Family Back to School Shopping

Be a Savvy Back-to-School Shopper

California / Nevada Credit Union League
It’s still only July, but for some, it’s already back-to-school shopping time.
Back-to-school shopping is the second largest consumer spending category after holiday shopping. Once you combined school supplies with other expenses—such as clothing and electronics—a family could easily spend between $600 and $1,000.
Saving in Piggy Bank

Entrepreneurial Education for Our Youth

Michelle Hale
Greater Nevada Credit Union

Basic money management skills are crucial to daily success but financial education isn’t commonly offered in schools. To help bridge the gap, Greater Nevada partners with organizations like EverFi, Balance, and the Richard Myles Johnson Foundation. Together with Greater Nevada Credit Union, these organizations provide financial education to students of all ages from elementary school to college.

Supporting Image for protecting your assets and family


California / Nevada Credit Union League
CONSIDER THIS:  According to a survey, only 42 percent of adults in this country have estate planning documents such as a will or living trust.

These documents formally address distribution of assets, and for parents, wills and trusts outline directives for the care and custody of their children. And letting the people you want to take care of your children know your wishes and communicating your intentions to the state via legally recorded documents is important.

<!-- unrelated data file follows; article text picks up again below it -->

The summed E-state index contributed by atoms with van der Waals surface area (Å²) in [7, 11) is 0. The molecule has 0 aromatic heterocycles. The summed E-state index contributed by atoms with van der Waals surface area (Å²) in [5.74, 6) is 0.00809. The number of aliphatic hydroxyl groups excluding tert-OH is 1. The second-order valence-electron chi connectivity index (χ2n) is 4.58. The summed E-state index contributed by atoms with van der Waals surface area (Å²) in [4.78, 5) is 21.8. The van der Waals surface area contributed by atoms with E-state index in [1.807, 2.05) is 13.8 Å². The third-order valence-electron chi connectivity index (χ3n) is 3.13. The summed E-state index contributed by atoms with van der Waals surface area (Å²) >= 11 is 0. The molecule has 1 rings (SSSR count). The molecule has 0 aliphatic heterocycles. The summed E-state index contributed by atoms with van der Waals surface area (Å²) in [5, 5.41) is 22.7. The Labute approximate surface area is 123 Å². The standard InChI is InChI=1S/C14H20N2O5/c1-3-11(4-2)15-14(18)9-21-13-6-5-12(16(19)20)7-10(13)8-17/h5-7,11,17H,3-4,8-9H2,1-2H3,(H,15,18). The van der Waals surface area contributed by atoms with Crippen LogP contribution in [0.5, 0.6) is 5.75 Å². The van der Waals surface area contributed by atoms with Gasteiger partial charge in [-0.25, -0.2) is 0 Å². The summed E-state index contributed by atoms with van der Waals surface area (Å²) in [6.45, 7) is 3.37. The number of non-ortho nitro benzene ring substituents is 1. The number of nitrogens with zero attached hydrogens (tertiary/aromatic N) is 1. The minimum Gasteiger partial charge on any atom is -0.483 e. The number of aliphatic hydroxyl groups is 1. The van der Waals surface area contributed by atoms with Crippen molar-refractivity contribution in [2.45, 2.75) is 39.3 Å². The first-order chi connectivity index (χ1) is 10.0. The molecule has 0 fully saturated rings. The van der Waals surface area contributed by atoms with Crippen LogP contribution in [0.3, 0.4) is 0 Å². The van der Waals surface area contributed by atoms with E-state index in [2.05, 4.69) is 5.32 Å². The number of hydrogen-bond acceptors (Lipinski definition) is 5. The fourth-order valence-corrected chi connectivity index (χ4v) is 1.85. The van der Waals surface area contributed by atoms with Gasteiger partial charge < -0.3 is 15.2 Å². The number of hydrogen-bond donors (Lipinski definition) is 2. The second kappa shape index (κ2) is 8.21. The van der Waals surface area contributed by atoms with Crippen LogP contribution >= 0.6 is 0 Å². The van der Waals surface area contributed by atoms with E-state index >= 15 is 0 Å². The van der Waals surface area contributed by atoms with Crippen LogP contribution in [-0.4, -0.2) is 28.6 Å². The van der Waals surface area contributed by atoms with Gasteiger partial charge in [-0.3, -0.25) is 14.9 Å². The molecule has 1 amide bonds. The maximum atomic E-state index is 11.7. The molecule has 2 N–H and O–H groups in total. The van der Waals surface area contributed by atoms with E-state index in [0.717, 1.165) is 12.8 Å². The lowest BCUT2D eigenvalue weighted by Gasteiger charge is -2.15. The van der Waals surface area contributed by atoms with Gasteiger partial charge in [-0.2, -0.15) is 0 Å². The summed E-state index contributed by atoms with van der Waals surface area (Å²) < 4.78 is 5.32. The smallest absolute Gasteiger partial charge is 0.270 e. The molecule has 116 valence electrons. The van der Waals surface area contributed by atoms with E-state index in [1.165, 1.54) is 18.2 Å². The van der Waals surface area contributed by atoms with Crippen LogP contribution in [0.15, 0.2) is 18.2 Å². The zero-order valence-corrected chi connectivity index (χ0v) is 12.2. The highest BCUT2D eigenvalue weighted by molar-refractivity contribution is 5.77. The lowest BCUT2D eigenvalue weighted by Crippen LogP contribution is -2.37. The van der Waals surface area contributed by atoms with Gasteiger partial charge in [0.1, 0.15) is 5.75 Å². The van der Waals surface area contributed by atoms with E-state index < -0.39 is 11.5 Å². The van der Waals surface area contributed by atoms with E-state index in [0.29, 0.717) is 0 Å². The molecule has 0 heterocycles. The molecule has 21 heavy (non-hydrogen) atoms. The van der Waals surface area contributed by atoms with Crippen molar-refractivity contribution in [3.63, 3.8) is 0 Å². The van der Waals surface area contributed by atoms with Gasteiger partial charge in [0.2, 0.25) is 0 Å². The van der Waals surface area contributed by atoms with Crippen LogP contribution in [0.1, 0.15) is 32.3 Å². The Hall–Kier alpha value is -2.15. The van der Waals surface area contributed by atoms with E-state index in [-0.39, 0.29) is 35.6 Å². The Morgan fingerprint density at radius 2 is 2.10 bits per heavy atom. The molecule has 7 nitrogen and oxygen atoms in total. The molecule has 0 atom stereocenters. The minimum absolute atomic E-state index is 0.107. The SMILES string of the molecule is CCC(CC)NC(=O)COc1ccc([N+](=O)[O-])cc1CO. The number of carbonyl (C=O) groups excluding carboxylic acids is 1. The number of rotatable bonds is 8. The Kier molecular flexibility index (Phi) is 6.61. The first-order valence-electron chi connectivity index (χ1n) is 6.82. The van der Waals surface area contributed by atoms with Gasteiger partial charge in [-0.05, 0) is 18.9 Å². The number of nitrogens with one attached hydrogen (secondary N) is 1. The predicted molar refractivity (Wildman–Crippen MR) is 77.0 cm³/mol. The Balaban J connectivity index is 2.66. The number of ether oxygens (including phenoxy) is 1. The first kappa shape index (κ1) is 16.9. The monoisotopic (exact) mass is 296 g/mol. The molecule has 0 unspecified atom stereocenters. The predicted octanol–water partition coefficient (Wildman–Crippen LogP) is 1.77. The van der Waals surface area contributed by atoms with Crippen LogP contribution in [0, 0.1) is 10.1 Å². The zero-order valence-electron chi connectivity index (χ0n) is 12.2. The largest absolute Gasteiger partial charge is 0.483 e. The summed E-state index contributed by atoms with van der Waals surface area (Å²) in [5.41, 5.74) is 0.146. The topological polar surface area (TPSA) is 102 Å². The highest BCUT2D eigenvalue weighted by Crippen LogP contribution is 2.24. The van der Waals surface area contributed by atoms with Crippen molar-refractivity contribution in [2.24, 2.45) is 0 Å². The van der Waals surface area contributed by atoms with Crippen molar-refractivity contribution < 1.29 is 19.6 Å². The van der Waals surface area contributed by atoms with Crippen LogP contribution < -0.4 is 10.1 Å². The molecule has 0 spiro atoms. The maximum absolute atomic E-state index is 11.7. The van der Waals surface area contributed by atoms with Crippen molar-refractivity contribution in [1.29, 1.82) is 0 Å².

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Help Your Teen Use Summer Job Earnings Wisely


Teens with summer jobs might be earning their own money for the first time — but it won’t be the last. The money habits they learn now could last for decades.

Here’s how to help your teen make the most of a job and those paychecks.

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Having the (Financial) “Talk” With Your Parents

Nevada Credit Union League
Among the many things we celebrate during the month of May is Older Americans Month. In keeping with the 2017 theme of “Age Out Loud,” this is a great time to discuss how to have that financial “talk” with your parents or other elders in your family.
For many, discussing finances is not something that’s easily done. But it’s an important conversation to have. For one, financial abuse and exploitation continues to grow. It is believed that financial abuse costs senior citizens about $3 billion a year. In addition, a sudden serious health issue may lead adult children to have to make quick decisions based on little knowledge of their parents’ or grandparents’ financial, medical, or legal information.  
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National Credit Union Youth Month: Managing Money Wisely

Bennett Queen
Greater Nevada Credit Union
When did you first learn about money? Many people are taught the value of a dollar at a young age, and that then shapes the way they spend money the rest of their lives. April is National Credit Union Youth Month, and across the nation credit unions are promoting the importance of teaching youth ways to earn, spend, save, and manage money wisely. These lessons are important for kids and even a good reminder for adults, since these principles often aren’t taught in school. Below is an overview of how you can instill good money habits in your kids, no matter what age.